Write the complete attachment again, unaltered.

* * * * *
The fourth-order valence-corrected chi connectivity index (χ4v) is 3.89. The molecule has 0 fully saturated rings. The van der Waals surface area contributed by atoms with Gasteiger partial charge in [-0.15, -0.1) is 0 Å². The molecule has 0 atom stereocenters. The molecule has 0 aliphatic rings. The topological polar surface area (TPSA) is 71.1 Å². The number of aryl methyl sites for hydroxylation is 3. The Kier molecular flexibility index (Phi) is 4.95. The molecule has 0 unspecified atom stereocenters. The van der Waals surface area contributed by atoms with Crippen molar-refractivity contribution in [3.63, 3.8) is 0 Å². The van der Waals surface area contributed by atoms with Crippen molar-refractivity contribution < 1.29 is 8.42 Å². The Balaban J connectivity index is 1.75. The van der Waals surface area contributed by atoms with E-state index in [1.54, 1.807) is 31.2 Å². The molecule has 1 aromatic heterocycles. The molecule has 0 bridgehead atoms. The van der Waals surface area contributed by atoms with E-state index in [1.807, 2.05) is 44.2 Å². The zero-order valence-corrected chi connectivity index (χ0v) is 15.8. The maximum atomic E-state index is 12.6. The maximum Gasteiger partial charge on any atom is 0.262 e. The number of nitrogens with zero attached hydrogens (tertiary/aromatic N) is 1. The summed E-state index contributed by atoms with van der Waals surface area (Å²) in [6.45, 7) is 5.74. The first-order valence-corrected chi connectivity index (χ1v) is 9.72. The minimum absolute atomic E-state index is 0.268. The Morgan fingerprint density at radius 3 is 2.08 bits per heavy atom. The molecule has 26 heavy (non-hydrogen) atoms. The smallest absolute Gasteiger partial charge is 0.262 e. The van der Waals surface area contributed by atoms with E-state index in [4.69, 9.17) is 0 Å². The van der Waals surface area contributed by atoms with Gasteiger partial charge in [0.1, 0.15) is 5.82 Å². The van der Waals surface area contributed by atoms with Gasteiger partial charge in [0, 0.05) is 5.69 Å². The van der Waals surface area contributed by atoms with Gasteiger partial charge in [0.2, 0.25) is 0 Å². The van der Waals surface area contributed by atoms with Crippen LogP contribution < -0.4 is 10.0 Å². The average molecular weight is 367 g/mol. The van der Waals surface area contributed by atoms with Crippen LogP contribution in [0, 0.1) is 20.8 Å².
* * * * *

The fourth-order valence-corrected chi connectivity index (χ4v) is 3.89. The molecule has 0 fully saturated rings. The van der Waals surface area contributed by atoms with Gasteiger partial charge in [-0.15, -0.1) is 0 Å². The molecule has 0 atom stereocenters. The molecule has 0 aliphatic rings. The topological polar surface area (TPSA) is 71.1 Å². The number of aryl methyl sites for hydroxylation is 3. The Kier molecular flexibility index (Phi) is 4.95. The molecule has 0 unspecified atom stereocenters. The van der Waals surface area contributed by atoms with Crippen molar-refractivity contribution in [3.63, 3.8) is 0 Å². The van der Waals surface area contributed by atoms with Crippen molar-refractivity contribution < 1.29 is 8.42 Å². The Balaban J connectivity index is 1.75. The van der Waals surface area contributed by atoms with E-state index in [1.54, 1.807) is 31.2 Å². The molecule has 1 aromatic heterocycles. The molecule has 0 bridgehead atoms. The van der Waals surface area contributed by atoms with E-state index in [1.807, 2.05) is 44.2 Å². The zero-order valence-corrected chi connectivity index (χ0v) is 15.8. The maximum atomic E-state index is 12.6. The maximum Gasteiger partial charge on any atom is 0.262 e. The number of nitrogens with zero attached hydrogens (tertiary/aromatic N) is 1. The summed E-state index contributed by atoms with van der Waals surface area (Å²) in [6.45, 7) is 5.74. The first-order valence-corrected chi connectivity index (χ1v) is 9.72. The minimum absolute atomic E-state index is 0.268. The Morgan fingerprint density at radius 3 is 2.08 bits per heavy atom. The molecule has 26 heavy (non-hydrogen) atoms. The smallest absolute Gasteiger partial charge is 0.262 e. The van der Waals surface area contributed by atoms with E-state index in [4.69, 9.17) is 0 Å². The van der Waals surface area contributed by atoms with Gasteiger partial charge in [0.1, 0.15) is 5.82 Å². The van der Waals surface area contributed by atoms with Gasteiger partial charge in [0, 0.05) is 5.69 Å². The van der Waals surface area contributed by atoms with Gasteiger partial charge in [0.2, 0.25) is 0 Å². The van der Waals surface area contributed by atoms with Crippen LogP contribution < -0.4 is 10.0 Å². The average molecular weight is 367 g/mol. The van der Waals surface area contributed by atoms with Crippen LogP contribution in [0, 0.1) is 20.8 Å².